Sunflower (Helianthus annuus, Compositae) is a one-year crop, grown mainly because of its high-fat seeds. Sunflower comes from Central and South America, and more precisely between the west coast of today’s Peru and central Mexico.
The earliest specimens of cultivated sunflower date back to 2600 BC. In the lands of today’s Mexico. It is believed that the cult of the sun has been attached to it at the beginning of the sunflower plant because of the rare ability of the sunflower to “look” in it from morning to dark. For biologists this is heliotrope – a mechanism that helps the plant to get more sunlight thanks to special motor cells. Gradually, the benefits of sunflower were spread in southern North America (today’s Texas), throughout Central America and northern South America.
Some research suggests that when the conquistadors arrived, they saw an enemy in the face of the sunflower, because the native indigenous people connected the big “golden cakes” to the cult of the Sun, that united them and made them resistant to the new Faith. It is believed that this has encouraged Spanish conquerors to ban sunflower cultivation in the territories they control.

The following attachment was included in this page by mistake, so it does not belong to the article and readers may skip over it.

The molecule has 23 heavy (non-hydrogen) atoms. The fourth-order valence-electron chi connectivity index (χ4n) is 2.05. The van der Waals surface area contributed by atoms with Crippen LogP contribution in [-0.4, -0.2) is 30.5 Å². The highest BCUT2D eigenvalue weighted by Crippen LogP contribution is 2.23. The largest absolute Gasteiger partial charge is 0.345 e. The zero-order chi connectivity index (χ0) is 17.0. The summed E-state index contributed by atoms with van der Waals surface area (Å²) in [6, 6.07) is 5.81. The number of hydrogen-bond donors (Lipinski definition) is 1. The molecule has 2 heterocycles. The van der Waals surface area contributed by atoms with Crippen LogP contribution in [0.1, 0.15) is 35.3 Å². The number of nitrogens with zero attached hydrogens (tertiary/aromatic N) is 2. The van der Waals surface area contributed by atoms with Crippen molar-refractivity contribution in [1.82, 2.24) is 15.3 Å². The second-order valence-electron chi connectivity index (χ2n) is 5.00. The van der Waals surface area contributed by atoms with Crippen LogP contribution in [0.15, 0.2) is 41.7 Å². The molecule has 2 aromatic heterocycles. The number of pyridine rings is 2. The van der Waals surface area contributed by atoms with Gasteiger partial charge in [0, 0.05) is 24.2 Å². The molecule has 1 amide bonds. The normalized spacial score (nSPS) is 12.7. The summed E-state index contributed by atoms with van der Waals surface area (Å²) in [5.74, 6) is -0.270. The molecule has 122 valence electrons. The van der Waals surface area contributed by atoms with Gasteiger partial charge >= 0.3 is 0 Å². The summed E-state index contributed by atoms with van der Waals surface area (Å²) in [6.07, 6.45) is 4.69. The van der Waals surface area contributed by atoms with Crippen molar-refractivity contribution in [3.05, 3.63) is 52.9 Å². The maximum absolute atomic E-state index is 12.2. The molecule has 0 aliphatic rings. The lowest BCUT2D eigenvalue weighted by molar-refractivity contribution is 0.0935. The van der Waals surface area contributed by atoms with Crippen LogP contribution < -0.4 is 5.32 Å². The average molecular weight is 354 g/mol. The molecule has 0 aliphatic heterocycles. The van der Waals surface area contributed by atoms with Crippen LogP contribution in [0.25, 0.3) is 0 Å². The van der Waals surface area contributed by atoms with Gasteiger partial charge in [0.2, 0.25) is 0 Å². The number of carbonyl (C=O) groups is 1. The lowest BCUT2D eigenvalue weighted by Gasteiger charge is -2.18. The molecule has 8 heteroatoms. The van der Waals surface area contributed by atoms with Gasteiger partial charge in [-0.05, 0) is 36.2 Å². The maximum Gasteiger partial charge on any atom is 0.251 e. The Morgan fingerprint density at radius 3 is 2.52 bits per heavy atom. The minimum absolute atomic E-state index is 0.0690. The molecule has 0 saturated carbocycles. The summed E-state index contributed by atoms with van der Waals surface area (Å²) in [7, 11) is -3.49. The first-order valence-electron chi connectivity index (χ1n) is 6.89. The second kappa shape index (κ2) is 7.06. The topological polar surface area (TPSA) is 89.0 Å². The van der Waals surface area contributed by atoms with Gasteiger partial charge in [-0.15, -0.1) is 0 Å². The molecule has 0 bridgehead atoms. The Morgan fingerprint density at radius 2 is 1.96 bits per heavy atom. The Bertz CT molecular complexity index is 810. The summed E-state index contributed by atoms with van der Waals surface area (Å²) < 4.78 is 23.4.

Sunflower arrives in Europe in the 16th century when, besides its seeds in the royal repositories of Greater Spain, many religious artifacts – golden sunflower statuettes have been brought. After his cultivation in Spain, traders spread it across Europe. The victory of sunflower seeds over saturated fats, however, occurred in Russia in the 19th century, when in a short period of time culture became a major oil product in Tsarist Russia. In our country the cultivation of sunflower began in the early 20th century, shortly afterwards the sunflower seed became the most cultivated oilseed crop in the country.
Today, sunflower is the world’s third largest oilseed crop production after soybeans and rapeseed. Leading producers are China, the former Soviet bloc countries, headed by Russia and Ukraine, Argentina, and also France, Australia, etc. An interesting and little known fact is the use of sunflower for the removal of heavy metals from the soil in the affected areas around the burst Nuclear power station in Chernobyl in 1986.